NEWS | September 14, 2011

MIND Institute researcher receives grant to study sertraline use for fragile X syndrome


Researchers at the UC Davis MIND Institute have received a grant from the U.S. Department of Health and Human Services for a pilot study of whether sertraline, also known by the brand name Zoloft, can be useful in relieving anxiety in very young children diagnosed with fragile X syndrome.

The study will be led by Randi Hagerman, medical director of the UC Davis MIND Institute and one of the world's leading experts on fragile X syndrome, the foremost cause of intellectual disability in the United States and the most common single-gene cause of autism. The grant is for nearly $300,000.

Randi Hagerman © UC Regents
Randi Hagerman

"Our clinical experience and preliminary data shows that the early use of sertraline, which increases serotonin levels at the synapses, helps with the development of language and alleviates anxiety and behavior problems in children with fragile X syndrome," said Hagerman, who is a professor of pediatrics. 

Children diagnosed with fragile X syndrome frequently experience severe anxiety, sensory integration deficits, language delays and attention problems. These symptoms usually emerge at around 2 years of age.  

Hagerman and her colleagues will recruit 20 children per year for three years for a randomized, case-controlled, clinical trial of the efficacy of sertraline for treating fragile X syndrome.

The study participants, who must be between 2 and 6 years of age, will receive low doses of sertraline for six months, with weekly telephone calls to families to document any side effects and to facilitate dose adjustment, if needed.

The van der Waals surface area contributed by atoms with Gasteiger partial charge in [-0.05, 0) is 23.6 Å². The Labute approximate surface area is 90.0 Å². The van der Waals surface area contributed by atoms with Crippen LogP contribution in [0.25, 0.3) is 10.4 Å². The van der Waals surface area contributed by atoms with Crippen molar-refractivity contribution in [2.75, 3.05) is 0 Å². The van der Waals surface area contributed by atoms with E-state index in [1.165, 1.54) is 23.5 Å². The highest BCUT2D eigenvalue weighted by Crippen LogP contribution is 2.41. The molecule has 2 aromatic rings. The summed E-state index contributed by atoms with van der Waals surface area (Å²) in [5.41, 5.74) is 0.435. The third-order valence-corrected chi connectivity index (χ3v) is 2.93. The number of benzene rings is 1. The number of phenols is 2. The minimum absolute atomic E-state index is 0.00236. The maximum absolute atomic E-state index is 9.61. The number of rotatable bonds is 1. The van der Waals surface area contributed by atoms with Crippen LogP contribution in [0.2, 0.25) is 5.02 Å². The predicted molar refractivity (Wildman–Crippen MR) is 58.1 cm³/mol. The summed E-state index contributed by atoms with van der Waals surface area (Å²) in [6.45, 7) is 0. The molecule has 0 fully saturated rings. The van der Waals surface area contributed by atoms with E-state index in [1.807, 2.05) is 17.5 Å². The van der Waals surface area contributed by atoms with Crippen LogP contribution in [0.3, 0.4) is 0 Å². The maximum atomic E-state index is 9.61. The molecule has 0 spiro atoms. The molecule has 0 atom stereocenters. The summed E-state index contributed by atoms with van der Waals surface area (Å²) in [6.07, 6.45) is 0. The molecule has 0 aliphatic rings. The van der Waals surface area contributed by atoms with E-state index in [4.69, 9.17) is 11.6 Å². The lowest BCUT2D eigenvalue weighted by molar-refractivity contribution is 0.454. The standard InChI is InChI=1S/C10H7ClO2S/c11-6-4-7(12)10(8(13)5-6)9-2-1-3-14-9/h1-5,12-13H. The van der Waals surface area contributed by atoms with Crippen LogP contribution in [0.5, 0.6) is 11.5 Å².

After the conclusion of the six-month clinical trial, researchers will use a variety of tests to measure the alleviation of anxiety and behavior problems in study participants. Hagerman said that if the results of the study are promising she anticipates that it will be extended to children with autistic disorder, as well.

At the UC Davis MIND Institute, world-renowned scientists engage in research to find improved treatments as well as the causes and cures for autism, attention-deficit/hyperactivity disorder, fragile X syndrome, Tourette syndrome and other neurodevelopmental disorders. Advances in neuroscience, molecular biology, genetics, pharmacology and behavioral sciences are making inroads into a better understanding of brain function. The UC Davis MIND Institute draws from these and other disciplines to conduct collaborative, multidisciplinary research. For more information, visit